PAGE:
Banks launch campaigns to make academic achievements: Nic Cicutti reports on an opportunity for students to take their pick of offers aimed at new customers

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The Independent Online
COLM CLARKE celebrated the end of his exams by going for out for a drink. Quite a few drinks, in fact. But before he did, he called into his local branch of Barclays Bank to sort out his pounds 950 overdraft.

In doing so, he became one of the first people to take advantage of Barclays' decision this week to increase free overdrafts for final-year students from pounds 400 to pounds 700.

Up to now, the first pounds 400 of his overdraft would not have incurred any charges, while interest payable on the remaining pounds 550 came to pounds 35.20 over 12 months.

The new pounds 700 limit before charges are levied brings that down to pounds 16, a saving of almost pounds 19.

Yet Mr Clarke, a humanities student at Manchester Metropolitan University, was not over-excited at his good fortune: 'It's all right, I suppose. But I'm not ecstatic about it, to be honest. As far as I'm concerned, all the banks are lining up to give students some sort of overdraft.'

Now aged 24, he was first attracted to Barclays when he started his humanities course three years ago. 'They were giving away free gifts so I went for them.'

This year he has received a full grant of pounds 2,265. He also took out a student loan of pounds 585 and obtained a hardship grant of pounds 156 from the university. With his rent alone standing at pounds 38 a week, the past year has not been easy financially.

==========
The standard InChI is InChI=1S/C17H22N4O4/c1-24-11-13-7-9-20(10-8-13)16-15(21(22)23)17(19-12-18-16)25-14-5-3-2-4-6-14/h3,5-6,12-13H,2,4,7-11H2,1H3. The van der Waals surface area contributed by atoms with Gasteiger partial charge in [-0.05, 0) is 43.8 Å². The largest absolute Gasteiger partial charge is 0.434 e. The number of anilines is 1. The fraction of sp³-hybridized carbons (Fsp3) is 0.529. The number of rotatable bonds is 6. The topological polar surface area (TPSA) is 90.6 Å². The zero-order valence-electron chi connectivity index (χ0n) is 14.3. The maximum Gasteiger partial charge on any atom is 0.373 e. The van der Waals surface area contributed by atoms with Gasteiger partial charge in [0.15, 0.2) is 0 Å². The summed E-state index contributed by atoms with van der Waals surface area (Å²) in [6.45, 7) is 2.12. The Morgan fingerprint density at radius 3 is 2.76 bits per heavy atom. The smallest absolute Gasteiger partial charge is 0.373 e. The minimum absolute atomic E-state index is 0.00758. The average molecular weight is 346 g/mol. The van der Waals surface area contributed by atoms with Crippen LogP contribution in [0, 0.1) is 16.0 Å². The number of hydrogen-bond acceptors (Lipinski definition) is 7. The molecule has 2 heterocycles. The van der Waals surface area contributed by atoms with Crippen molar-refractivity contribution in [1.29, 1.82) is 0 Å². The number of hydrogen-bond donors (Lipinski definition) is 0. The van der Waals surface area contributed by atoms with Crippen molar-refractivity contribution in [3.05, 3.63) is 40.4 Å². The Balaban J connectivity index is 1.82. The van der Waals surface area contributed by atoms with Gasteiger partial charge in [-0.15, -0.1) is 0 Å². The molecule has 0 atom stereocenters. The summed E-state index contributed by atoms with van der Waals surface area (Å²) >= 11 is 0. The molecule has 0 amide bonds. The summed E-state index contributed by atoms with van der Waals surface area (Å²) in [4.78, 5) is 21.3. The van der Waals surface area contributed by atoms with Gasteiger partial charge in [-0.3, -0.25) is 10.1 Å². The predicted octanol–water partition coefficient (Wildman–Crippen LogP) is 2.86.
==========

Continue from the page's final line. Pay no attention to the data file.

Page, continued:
'It is now an inevitable part of student life that you will end up with an overdraft,' Mr Clarke said. 'The only way to avoid it is if you have a millionaire daddy who is prepared to bail you out. My dad is unemployed.

'Barclays have student advisers at our university branch and they can be quite helpful. Some of them are pretty clued up although they were inconsistent at times. It depends on who you get.

'Sometimes you would be talking to a friend and when they told you which adviser they were seeing, you knew they wouldn't be getting much out of them.'

In his own case, the advisers were useful. 'I have been a bit annoyed with them at times but then, in retrospect, they were quite fair. Things did at times threaten to get a little bit out of hand with my account.'

While it may all now be an academic question for Mr Clarke, the battle to win and keep student accounts has been hotting up over the past few years. Banks are offering improved deals to prospective clients.

One bank spokesman said wistfully: 'I can remember when I opened my account in 1980 and all they offered me was a free flexi-disc of Goon Show commercials. It's all changed now.'

Today, the least any student will get from all the main banks is a pounds 400 interest-free overdraft, plus a package of gifts when opening an account. Thereafter, the permutation of offers is endless.

Two months ago, Midland increased its free overdraft limit to pounds 700 but only for next year's crop of final- year students.

All the other banks are now putting the final touches to next year's student accounts, so it still pays to wait before leaping to open a new account.

Lloyds was typical when it said: 'We will be making an announcement soon, but I can say that our offer will beat the others.'

Meanwhile, both Barclays and Midland allow authorised overdrafts at 1 per cent over base rates, currently 5.25 per cent. National Westminster charges 2 per cent over base. Lloyds' fees are 0.9 per cent a month on the outstanding overdraft, an APR of 11.3 per cent.

Unauthorised overdrafts are punished by higher charges. Barclays comes in cheapest at an annualised rate of 18.3 per cent, followed by Lloyds at 26.8 per cent. Midland charges an APR of 29.5 per cent. NatWest brings up the rear with an annualised rate of 32.9 per cent.

(Photograph omitted)

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